Whatever vessel you choose the lid should fit securely, simply to prevent potential spillage if you knock the container over. But you don’t want anything airtight: it’s not necessary and could potentially result in a messy blowout.
7) My starter develops lots of small bubbles when I feed it, but it’s not really rising very well. Is that OK?
Not if you’re going to use it to leaven bread! A fed starter should double in size within 6 to 8 hours, or it probably won’t be strong enough to raise your dough.
Sometimes starter is so thin and liquid-y that there’s not enough structure for it to expand; bubbles simply rise and escape. If your starter seems thin (easily pourable rather than gloppy), try feeding it a bit more flour until it thickens up; alternatively, you can feed it with higher-protein (higher-absorption) bread flour. This might be just what it needs to start growing up, rather than fizzling out.
8) “I think I killed my starter!"
No, you almost certainly didn’t. While sourdough starter can die under extreme circumstances (e.g., having been fed with boiling water), it’s actually really hard to kill. It may be poky and slow; it may not look like you think it should. But it’s not dead. Keep feeding it on a regular schedule and eventually it’ll start bubbling again.
Now, sourdough starter can very rarely become “infected” with mold or an evil bacteria, in which case you won’t want to bake with it. If your starter shows evident signs of mold or if it develops a pink/orange tinge, it’s time to discard it and start again.
When it comes to how your starter smells, it's fairly common for a fledgling starter to go through a stinky period (think teenagers' sneakers), but an established starter should never smell awful. That being said, if you've neglected your starter in the refrigerator longer than usual and it smells a little off, a few days of room-temperature feedings will likely restore it to its usual pleasant aroma.
For more on how to assess your starter's health see our post, Sourdough starter troubleshooting.
9) I’m ready to bake bread. But do I really need to buy a banneton, rice flour, and a Dutch oven?
No. These all come under the heading of nice to have, but not necessary.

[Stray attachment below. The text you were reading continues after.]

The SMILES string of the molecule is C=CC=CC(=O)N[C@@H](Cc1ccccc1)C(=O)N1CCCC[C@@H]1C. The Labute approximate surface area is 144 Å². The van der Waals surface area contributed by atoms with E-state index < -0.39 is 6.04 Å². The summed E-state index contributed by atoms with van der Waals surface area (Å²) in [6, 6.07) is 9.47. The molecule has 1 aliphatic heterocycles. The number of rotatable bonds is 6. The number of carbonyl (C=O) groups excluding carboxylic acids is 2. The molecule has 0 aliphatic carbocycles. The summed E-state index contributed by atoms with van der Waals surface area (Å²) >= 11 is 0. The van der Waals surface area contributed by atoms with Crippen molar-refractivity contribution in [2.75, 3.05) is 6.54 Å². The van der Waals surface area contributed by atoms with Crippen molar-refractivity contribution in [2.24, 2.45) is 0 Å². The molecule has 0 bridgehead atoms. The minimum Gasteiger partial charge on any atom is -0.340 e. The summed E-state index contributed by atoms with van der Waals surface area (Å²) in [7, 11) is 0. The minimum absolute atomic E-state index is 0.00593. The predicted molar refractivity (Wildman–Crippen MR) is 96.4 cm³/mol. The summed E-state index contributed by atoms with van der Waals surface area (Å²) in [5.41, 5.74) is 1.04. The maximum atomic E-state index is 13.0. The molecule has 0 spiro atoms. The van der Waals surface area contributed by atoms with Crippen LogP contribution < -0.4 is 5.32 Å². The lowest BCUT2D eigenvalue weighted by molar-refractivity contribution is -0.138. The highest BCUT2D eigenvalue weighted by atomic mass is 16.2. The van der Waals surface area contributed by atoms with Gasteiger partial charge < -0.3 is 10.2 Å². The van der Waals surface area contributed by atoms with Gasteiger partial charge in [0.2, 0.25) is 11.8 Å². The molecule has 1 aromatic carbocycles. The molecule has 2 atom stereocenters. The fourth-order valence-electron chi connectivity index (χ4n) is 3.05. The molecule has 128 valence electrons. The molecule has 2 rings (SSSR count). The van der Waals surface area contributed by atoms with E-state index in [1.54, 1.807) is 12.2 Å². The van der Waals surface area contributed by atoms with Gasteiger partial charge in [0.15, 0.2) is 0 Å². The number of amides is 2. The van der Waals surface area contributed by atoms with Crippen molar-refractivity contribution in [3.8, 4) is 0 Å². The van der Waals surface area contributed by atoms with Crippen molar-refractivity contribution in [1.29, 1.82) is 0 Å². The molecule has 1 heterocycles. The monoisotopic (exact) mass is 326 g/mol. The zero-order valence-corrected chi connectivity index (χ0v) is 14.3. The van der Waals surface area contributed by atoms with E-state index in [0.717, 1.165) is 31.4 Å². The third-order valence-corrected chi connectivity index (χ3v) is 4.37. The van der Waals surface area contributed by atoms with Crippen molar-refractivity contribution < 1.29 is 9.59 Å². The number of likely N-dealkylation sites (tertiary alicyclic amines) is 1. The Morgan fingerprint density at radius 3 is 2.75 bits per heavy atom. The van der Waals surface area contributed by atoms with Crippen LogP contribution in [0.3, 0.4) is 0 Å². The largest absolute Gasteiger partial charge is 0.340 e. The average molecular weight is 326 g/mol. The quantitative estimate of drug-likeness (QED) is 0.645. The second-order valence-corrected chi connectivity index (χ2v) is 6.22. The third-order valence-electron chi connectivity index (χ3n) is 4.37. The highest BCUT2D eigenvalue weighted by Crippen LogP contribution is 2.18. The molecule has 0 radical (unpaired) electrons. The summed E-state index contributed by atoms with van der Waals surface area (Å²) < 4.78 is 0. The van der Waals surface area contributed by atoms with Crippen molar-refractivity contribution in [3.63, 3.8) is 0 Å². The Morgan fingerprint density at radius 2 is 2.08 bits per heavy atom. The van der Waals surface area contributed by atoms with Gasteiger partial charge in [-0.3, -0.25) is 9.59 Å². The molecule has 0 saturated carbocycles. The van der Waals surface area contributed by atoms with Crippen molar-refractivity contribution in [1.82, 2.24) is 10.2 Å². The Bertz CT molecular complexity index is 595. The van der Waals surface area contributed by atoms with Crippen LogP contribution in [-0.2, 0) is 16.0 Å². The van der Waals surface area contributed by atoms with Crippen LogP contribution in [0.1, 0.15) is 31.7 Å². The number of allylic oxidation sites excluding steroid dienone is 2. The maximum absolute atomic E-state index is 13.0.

A banneton (a.k.a. brotform) is simply a round or oval basket that holds dough as it rises. The risen loaf is then turned out onto a baking stone, a baking sheet, or into a Dutch oven to bake. It’s useful for doughs that are quite soft and need support, keeping them from flattening out as they expand.
You can actually fashion your own rising vessel from a bowl and smooth dish towel, for soft dough. For a stiffer dough, simply allow the loaf to rise on a piece of parchment (which makes it easy to transfer to a hot baking stone); on the baking sheet on which you’ll bake it, or even in your Dutch oven if you decide not to preheat it first.
Rice flour is used to flour your banneton; it’s “slipperier” than regular all-purpose or bread flour and offers better release of the potentially sticky dough but again, not necessary.
A Dutch oven or other closed container is a real boon if you enjoy bread with excellent loft and supremely crusty crust. The container’s lid catches steam from the baking loaf, keeping its top crust soft and allowing it to expand fully. That same steam makes the crust crackly-crisp once the loaf has finished rising and the bread starts to brown.
Yes, a Dutch oven is great to have; see the details here: Bread baking in a Dutch oven. But you can certainly bake a lovely loaf without one.
10) Can you point me to a really simple recipe to get started?
Our Rustic Sourdough Bread is perfect for beginners. Since it includes a bit of commercial yeast as well as sourdough starter, you don’t have to worry about your starter being totally up to snuff: call it the belt and suspenders approach. While sourdough purists will argue that using commercial yeast disqualifies your bread as “true” sourdough, hey, what’s in a name? If you enjoy a light-textured, crusty loaf with lovely tang, this one’s for you.
Our Naturally Leavened Sourdough Bread includes no commercial yeast, and relies entirely on a strong starter for its rise. So if you choose this recipe make sure your fed starter is very healthy and active, doubling in size within 6 to 8 hours of feeding. If your starter is ready to go, expect to make a loaf with great crust and chew, and deep, rich sourdough flavor.
The last word
The wild yeast and friendly bacteria that bring sourdough starter to life are fickle, just like all living organisms. Sometimes they’re full of energy and ready to rise and shine; other times they need coddling and cajoling. It’s up to you to figure out what your starter needs — and when — in order to keep it happy and working for you.
It sounds daunting, but don’t be discouraged. Gradually, as you learn what works in your kitchen (rather than what works for that guy on YouTube or your best friend in Seattle) you’ll relax and realize that hey, sourdough bread's not that complicated after all. It’s flour, water, salt, and time — both the hours it takes your loaves to rise, and the days you spend learning about this ancient craft through practice, practice, and more practice.
Now, take a deep breath and relax. Your ego should never be tied to how many Instagram likes your bread photo gets, nor should you be discouraged by bread bullies on Facebook dissing that loaf you were so proud of. Always remember: there are no baking police. Plain and simple, if you're happy with the sourdough bread you bake, it's a success.
Want to cut through the clutter of conflicting advice you find online? Read our Guide to Sourdough Baking, a carefully crafted, professionally vetted approach to creating, baking with, and maintaining your own sourdough starter at home. And whatever baking challenge you're experiencing — from a sluggish sourdough starter to cake that caves — call, email, or chat with our Baker's Hotline folks. We're here to help!